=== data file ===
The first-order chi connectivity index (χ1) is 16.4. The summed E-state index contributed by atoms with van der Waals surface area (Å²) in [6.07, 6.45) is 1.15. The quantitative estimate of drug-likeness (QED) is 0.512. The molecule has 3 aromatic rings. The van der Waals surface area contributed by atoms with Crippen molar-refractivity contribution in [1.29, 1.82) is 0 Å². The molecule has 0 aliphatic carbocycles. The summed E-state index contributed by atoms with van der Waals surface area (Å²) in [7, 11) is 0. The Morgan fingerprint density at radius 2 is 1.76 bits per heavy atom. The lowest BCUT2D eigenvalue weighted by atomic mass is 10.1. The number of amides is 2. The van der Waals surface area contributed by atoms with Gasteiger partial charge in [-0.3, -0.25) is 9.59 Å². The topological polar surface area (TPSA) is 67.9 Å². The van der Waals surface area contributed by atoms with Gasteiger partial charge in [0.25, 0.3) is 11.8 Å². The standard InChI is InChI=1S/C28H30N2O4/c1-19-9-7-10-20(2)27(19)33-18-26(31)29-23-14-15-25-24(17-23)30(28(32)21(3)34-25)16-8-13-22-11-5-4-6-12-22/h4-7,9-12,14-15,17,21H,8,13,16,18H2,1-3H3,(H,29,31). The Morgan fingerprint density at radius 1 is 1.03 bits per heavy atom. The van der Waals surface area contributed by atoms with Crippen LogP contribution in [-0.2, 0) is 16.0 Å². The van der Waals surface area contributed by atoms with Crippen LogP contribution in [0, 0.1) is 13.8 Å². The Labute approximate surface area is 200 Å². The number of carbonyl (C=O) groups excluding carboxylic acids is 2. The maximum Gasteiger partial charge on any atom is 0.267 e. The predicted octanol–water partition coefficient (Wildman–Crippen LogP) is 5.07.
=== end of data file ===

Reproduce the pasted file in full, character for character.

The first-order chi connectivity index (χ1) is 16.4. The summed E-state index contributed by atoms with van der Waals surface area (Å²) in [6.07, 6.45) is 1.15. The quantitative estimate of drug-likeness (QED) is 0.512. The molecule has 3 aromatic rings. The van der Waals surface area contributed by atoms with Crippen molar-refractivity contribution in [1.29, 1.82) is 0 Å². The molecule has 0 aliphatic carbocycles. The summed E-state index contributed by atoms with van der Waals surface area (Å²) in [7, 11) is 0. The Morgan fingerprint density at radius 2 is 1.76 bits per heavy atom. The lowest BCUT2D eigenvalue weighted by atomic mass is 10.1. The number of amides is 2. The van der Waals surface area contributed by atoms with Gasteiger partial charge in [-0.3, -0.25) is 9.59 Å². The topological polar surface area (TPSA) is 67.9 Å². The van der Waals surface area contributed by atoms with Gasteiger partial charge in [0.25, 0.3) is 11.8 Å². The standard InChI is InChI=1S/C28H30N2O4/c1-19-9-7-10-20(2)27(19)33-18-26(31)29-23-14-15-25-24(17-23)30(28(32)21(3)34-25)16-8-13-22-11-5-4-6-12-22/h4-7,9-12,14-15,17,21H,8,13,16,18H2,1-3H3,(H,29,31). The Morgan fingerprint density at radius 1 is 1.03 bits per heavy atom. The van der Waals surface area contributed by atoms with Crippen LogP contribution in [-0.2, 0) is 16.0 Å². The van der Waals surface area contributed by atoms with Crippen LogP contribution in [0, 0.1) is 13.8 Å². The Labute approximate surface area is 200 Å². The number of carbonyl (C=O) groups excluding carboxylic acids is 2. The maximum Gasteiger partial charge on any atom is 0.267 e. The predicted octanol–water partition coefficient (Wildman–Crippen LogP) is 5.07.